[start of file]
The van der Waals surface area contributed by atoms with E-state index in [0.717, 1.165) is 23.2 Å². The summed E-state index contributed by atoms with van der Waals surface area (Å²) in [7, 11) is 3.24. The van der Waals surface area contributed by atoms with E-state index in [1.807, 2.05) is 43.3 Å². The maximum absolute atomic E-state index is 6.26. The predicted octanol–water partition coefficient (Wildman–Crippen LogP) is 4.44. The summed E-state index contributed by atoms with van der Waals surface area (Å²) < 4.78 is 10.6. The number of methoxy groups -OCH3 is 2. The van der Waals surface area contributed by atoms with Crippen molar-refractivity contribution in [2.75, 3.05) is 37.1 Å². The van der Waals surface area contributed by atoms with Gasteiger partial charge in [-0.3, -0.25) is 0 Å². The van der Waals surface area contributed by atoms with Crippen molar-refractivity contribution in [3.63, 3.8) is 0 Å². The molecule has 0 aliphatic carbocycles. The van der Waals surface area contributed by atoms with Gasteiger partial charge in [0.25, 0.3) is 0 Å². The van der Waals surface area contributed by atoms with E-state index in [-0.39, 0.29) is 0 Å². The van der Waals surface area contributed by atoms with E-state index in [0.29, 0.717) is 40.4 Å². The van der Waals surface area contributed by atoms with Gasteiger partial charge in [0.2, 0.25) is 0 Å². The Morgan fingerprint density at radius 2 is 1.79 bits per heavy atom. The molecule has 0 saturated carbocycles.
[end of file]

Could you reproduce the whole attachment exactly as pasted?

The van der Waals surface area contributed by atoms with E-state index in [0.717, 1.165) is 23.2 Å². The summed E-state index contributed by atoms with van der Waals surface area (Å²) in [7, 11) is 3.24. The van der Waals surface area contributed by atoms with E-state index in [1.807, 2.05) is 43.3 Å². The maximum absolute atomic E-state index is 6.26. The predicted octanol–water partition coefficient (Wildman–Crippen LogP) is 4.44. The summed E-state index contributed by atoms with van der Waals surface area (Å²) < 4.78 is 10.6. The number of methoxy groups -OCH3 is 2. The van der Waals surface area contributed by atoms with Crippen molar-refractivity contribution in [2.75, 3.05) is 37.1 Å². The van der Waals surface area contributed by atoms with Gasteiger partial charge in [-0.3, -0.25) is 0 Å². The van der Waals surface area contributed by atoms with Crippen molar-refractivity contribution in [3.63, 3.8) is 0 Å². The molecule has 0 aliphatic carbocycles. The van der Waals surface area contributed by atoms with Gasteiger partial charge in [0.25, 0.3) is 0 Å². The van der Waals surface area contributed by atoms with E-state index in [-0.39, 0.29) is 0 Å². The van der Waals surface area contributed by atoms with E-state index in [0.29, 0.717) is 40.4 Å². The van der Waals surface area contributed by atoms with Gasteiger partial charge in [0.2, 0.25) is 0 Å². The Morgan fingerprint density at radius 2 is 1.79 bits per heavy atom. The molecule has 0 saturated carbocycles.